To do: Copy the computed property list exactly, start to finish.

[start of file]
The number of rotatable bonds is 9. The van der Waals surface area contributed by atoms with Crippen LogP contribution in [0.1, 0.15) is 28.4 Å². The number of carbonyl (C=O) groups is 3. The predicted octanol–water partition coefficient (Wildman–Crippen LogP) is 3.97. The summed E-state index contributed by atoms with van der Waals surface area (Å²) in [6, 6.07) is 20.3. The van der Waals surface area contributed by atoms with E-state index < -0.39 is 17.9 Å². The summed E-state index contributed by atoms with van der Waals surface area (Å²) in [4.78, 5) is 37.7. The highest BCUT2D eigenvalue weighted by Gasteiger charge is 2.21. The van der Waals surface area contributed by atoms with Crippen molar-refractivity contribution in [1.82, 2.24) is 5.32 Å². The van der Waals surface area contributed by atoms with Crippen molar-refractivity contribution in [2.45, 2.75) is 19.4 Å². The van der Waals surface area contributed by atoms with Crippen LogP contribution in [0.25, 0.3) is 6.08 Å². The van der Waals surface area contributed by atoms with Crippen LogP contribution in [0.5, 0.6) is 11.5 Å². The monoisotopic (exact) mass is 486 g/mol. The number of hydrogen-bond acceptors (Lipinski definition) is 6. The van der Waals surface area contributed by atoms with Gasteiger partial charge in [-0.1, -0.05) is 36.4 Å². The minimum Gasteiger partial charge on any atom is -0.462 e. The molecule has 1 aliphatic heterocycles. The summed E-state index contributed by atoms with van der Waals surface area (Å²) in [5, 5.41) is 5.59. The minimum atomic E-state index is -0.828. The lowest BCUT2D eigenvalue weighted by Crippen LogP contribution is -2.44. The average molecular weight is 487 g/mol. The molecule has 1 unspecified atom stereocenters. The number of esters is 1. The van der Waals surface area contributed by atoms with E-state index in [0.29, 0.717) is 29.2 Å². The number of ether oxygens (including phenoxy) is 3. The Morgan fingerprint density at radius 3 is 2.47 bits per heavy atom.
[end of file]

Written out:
The number of rotatable bonds is 9. The van der Waals surface area contributed by atoms with Crippen LogP contribution in [0.1, 0.15) is 28.4 Å². The number of carbonyl (C=O) groups is 3. The predicted octanol–water partition coefficient (Wildman–Crippen LogP) is 3.97. The summed E-state index contributed by atoms with van der Waals surface area (Å²) in [6, 6.07) is 20.3. The van der Waals surface area contributed by atoms with E-state index < -0.39 is 17.9 Å². The summed E-state index contributed by atoms with van der Waals surface area (Å²) in [4.78, 5) is 37.7. The highest BCUT2D eigenvalue weighted by Gasteiger charge is 2.21. The van der Waals surface area contributed by atoms with Crippen molar-refractivity contribution in [1.82, 2.24) is 5.32 Å². The van der Waals surface area contributed by atoms with Crippen molar-refractivity contribution in [2.45, 2.75) is 19.4 Å². The van der Waals surface area contributed by atoms with Crippen LogP contribution in [0.25, 0.3) is 6.08 Å². The van der Waals surface area contributed by atoms with Crippen LogP contribution in [0.5, 0.6) is 11.5 Å². The monoisotopic (exact) mass is 486 g/mol. The number of hydrogen-bond acceptors (Lipinski definition) is 6. The van der Waals surface area contributed by atoms with Gasteiger partial charge in [-0.1, -0.05) is 36.4 Å². The minimum Gasteiger partial charge on any atom is -0.462 e. The molecule has 1 aliphatic heterocycles. The summed E-state index contributed by atoms with van der Waals surface area (Å²) in [5, 5.41) is 5.59. The minimum atomic E-state index is -0.828. The lowest BCUT2D eigenvalue weighted by Crippen LogP contribution is -2.44. The average molecular weight is 487 g/mol. The molecule has 1 unspecified atom stereocenters. The number of esters is 1. The van der Waals surface area contributed by atoms with E-state index in [0.29, 0.717) is 29.2 Å². The number of ether oxygens (including phenoxy) is 3. The Morgan fingerprint density at radius 3 is 2.47 bits per heavy atom.